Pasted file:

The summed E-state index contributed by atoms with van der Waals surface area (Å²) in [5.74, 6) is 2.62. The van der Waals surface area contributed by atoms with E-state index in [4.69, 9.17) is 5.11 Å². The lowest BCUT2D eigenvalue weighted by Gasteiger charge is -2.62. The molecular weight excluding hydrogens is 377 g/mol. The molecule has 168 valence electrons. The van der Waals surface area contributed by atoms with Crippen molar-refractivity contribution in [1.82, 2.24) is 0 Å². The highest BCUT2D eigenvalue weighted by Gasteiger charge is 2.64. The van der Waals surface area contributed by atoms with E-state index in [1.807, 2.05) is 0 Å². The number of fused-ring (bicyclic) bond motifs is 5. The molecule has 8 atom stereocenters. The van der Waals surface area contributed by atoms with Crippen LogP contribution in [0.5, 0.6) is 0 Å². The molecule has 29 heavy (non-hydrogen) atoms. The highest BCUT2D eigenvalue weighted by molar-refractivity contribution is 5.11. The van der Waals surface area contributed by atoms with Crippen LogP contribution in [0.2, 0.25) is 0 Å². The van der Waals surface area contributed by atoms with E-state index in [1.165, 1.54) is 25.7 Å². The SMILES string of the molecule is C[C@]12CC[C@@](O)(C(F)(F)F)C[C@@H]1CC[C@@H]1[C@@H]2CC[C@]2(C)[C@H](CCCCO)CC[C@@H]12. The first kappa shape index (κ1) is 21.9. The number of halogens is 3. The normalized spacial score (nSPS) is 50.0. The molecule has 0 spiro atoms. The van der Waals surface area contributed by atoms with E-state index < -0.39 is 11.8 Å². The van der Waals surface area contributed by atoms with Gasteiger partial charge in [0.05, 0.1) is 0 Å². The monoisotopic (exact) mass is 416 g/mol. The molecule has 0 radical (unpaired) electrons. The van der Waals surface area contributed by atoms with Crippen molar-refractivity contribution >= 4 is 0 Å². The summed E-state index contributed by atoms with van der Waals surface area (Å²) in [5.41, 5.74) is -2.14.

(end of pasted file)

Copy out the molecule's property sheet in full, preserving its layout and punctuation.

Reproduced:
The summed E-state index contributed by atoms with van der Waals surface area (Å²) in [5.74, 6) is 2.62. The van der Waals surface area contributed by atoms with E-state index in [4.69, 9.17) is 5.11 Å². The lowest BCUT2D eigenvalue weighted by Gasteiger charge is -2.62. The molecular weight excluding hydrogens is 377 g/mol. The molecule has 168 valence electrons. The van der Waals surface area contributed by atoms with Crippen molar-refractivity contribution in [1.82, 2.24) is 0 Å². The highest BCUT2D eigenvalue weighted by Gasteiger charge is 2.64. The van der Waals surface area contributed by atoms with E-state index in [1.807, 2.05) is 0 Å². The number of fused-ring (bicyclic) bond motifs is 5. The molecule has 8 atom stereocenters. The van der Waals surface area contributed by atoms with Crippen LogP contribution in [0.5, 0.6) is 0 Å². The molecule has 29 heavy (non-hydrogen) atoms. The highest BCUT2D eigenvalue weighted by molar-refractivity contribution is 5.11. The van der Waals surface area contributed by atoms with Crippen LogP contribution in [0.2, 0.25) is 0 Å². The van der Waals surface area contributed by atoms with E-state index in [1.165, 1.54) is 25.7 Å². The SMILES string of the molecule is C[C@]12CC[C@@](O)(C(F)(F)F)C[C@@H]1CC[C@@H]1[C@@H]2CC[C@]2(C)[C@H](CCCCO)CC[C@@H]12. The first kappa shape index (κ1) is 21.9. The number of halogens is 3. The normalized spacial score (nSPS) is 50.0. The molecule has 0 spiro atoms. The van der Waals surface area contributed by atoms with E-state index < -0.39 is 11.8 Å². The van der Waals surface area contributed by atoms with Gasteiger partial charge in [0.05, 0.1) is 0 Å². The monoisotopic (exact) mass is 416 g/mol. The molecule has 0 radical (unpaired) electrons. The van der Waals surface area contributed by atoms with Crippen molar-refractivity contribution >= 4 is 0 Å². The summed E-state index contributed by atoms with van der Waals surface area (Å²) in [5.41, 5.74) is -2.14.